A walk along the Kuching Waterfront was like taking a journey into time. The history and heritage of Kuching, Sarawak, were laid in full colour the whole 1 kilometre stretch. Also called “The People Place”, Kuching Waterfront was a kaleidoscope of the past, the present and the future, with a harmonious blend of the new and modern with the old and traditional. From being a small settlement and river port during the days of the English adventurer, James Brooke, in the 19th century, Kuching Waterfront had developed into a picturesque landscaped esplanade, and even powered with environmentally-friendly solar energy in the extension phase.
The Kuching Waterfront ran parallel to the Sarawak River, and was basically like a middle child sandwiched between the Sarawak River and Main Bazaar, a place packed with shops selling souvenirs, food, and arts and crafts. But unlike most middle child, Kuching Waterfront was full of charm and unique characteristics. Its wide and long walkway was tiled with eye-catching ethnic designs and motifs, perfect for abstract close-up shots of the contrasting swirls and whorls. Also spread along the pavement were numerous carts displaying local handicrafts and souvenir items and kiosks selling local food and beverages, in case you got hungry or thirsty from walking.
My walk on Kuching Watefront began from the Kathulistiwa Café, which meant “equator”, located opposite the Riverside Shopping Complex. Sauntering along, under the cooling shades provided by the cluster of trees and shrubs and welcoming the light breeze of the afternoon, I was letting any tension or stress fall away from my shoulders. There were locals and visitors enjoying the Waterfront: some loitering about, some sitting on benches, chatting or just people-watching. I could see more traders setting up their carts or stalls, preparing their food and wares for the growing crowds in the evening. They were friendly, a few bestowing warm smiles and calling out greetings of “hello” or “good afternoon”.
There were a couple of gazebos built on the edge of the Kuching Waterfront and the Sarawak River, where you could sit and gaze upon the line of speed boats bobbing up and down, berthed along the Waterfront side. Or you could look further out to watch with fascination the tambangs (small boats), gliding noiselessly as they ferry passengers across the river, for less than RM1.00 per person one way. Boarding the tambang took some dexterity due to the lightness of the small narrow boat, which would naturally sway and wobble according to the moving tides or waves. But being able to view the Sarawak River up close was worth the fleeting heart-thumping situation.
Another heart-thumping sensation would be watching multi-ethnic and traditional musical and cultural performances at the mini amphitheatre, which used to be a godown or warehouse by the dockside in the old days; hence its name – Godown Amphitheatre at the Kuching Waterfront. Capable of seating up to 200 people easily, the amphitheatre with its funnel-like membrane roofing exuded a cosy and vibrant atmosphere during night performances, while functioning as a sheltered area for rest and relaxation during the day or in between performances.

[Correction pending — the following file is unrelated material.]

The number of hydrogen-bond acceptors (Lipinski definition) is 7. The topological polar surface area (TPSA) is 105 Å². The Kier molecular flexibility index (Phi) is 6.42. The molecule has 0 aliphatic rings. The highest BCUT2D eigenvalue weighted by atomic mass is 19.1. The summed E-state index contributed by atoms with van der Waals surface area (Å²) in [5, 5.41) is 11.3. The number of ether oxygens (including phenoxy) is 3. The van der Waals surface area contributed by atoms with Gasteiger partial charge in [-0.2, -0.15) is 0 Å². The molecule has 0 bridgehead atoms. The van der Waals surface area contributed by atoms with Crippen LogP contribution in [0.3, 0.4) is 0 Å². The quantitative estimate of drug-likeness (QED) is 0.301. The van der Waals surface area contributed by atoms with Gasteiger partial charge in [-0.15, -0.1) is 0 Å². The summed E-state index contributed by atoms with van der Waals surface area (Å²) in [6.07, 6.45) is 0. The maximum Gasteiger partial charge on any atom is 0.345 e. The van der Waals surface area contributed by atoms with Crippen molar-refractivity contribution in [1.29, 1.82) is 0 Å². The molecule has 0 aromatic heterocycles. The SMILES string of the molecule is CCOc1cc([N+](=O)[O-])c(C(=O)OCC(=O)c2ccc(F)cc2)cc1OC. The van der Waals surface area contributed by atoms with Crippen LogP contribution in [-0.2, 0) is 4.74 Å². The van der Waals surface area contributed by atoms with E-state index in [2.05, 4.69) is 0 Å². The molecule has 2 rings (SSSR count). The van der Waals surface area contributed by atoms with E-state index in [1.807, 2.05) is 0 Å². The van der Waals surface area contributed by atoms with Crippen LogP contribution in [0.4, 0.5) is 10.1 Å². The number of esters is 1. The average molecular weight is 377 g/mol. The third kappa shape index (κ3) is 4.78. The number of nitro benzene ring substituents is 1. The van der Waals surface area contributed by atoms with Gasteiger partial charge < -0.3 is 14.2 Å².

Nearing the last leg of the Kuching Waterfront, other historical buildings and structures of times gone by began emerging: the red Chinese Pavilion with its intricate designs of Chinese deities and floral motifs; the white Square Tower, small yet stately that had transformed from being a prison to a fortress, then a dance hall and now a multi-media information centre; the Sarawak Steamship Company Building, which used to be an office and warehouse but was presently the Waterfront Bazaar housing a food and beverage outlet, a convenience store and a variety of shops selling souvenirs and crafts; and the Chinese History Museum, steeped with historical facts and figures, images and exhibits about Chinese cultures, traditions, pioneers, leaders, languages and dialects in Sarawak. It was indeed a feast for the eyes.
Nonetheless, the feasting of Kuching Waterfront would not be complete without mentioning the musical fountains on the Waterfront Square, creating spectacular night views with fast streams and jets of splashing, tinkling water, dancing to the rhythms of piped music, and highlighted by a rainbow of colourful lights; and in the shadowy background, stood the Square Tower, modest yet regal in its stature.
A peek across the Kuching Waterfront revealed additional breathtaking sights, with bright lights illuminating their distinctive architectures, shining like beacons on the banks of the Sarawak River; they were Fort Margherita, built in 1879 on a knoll as a defence line against pirates; followed by the Astana (palace), the official residence of the Governor of Sarawak; and next to it was the latest addition to the spacious river landscape, the new State Legislative Assembly complex completed in 2009, arising with imposing majesty, and distinguished by its iconic payung (umbrella) roof design.
After the thoroughly pleasant walk, it was time to feed my growling stomach and what better place to sit back, have some snacks and chill out than the James Brooke Bistro on the Kuching Waterfront, where the ambience was great, service was good, food was okay, and drinks as well as beers were reasonably priced. What a fantastic way to end the evening and my memorable time travelling, spanning more than 130 years, on the Kuching Waterfront.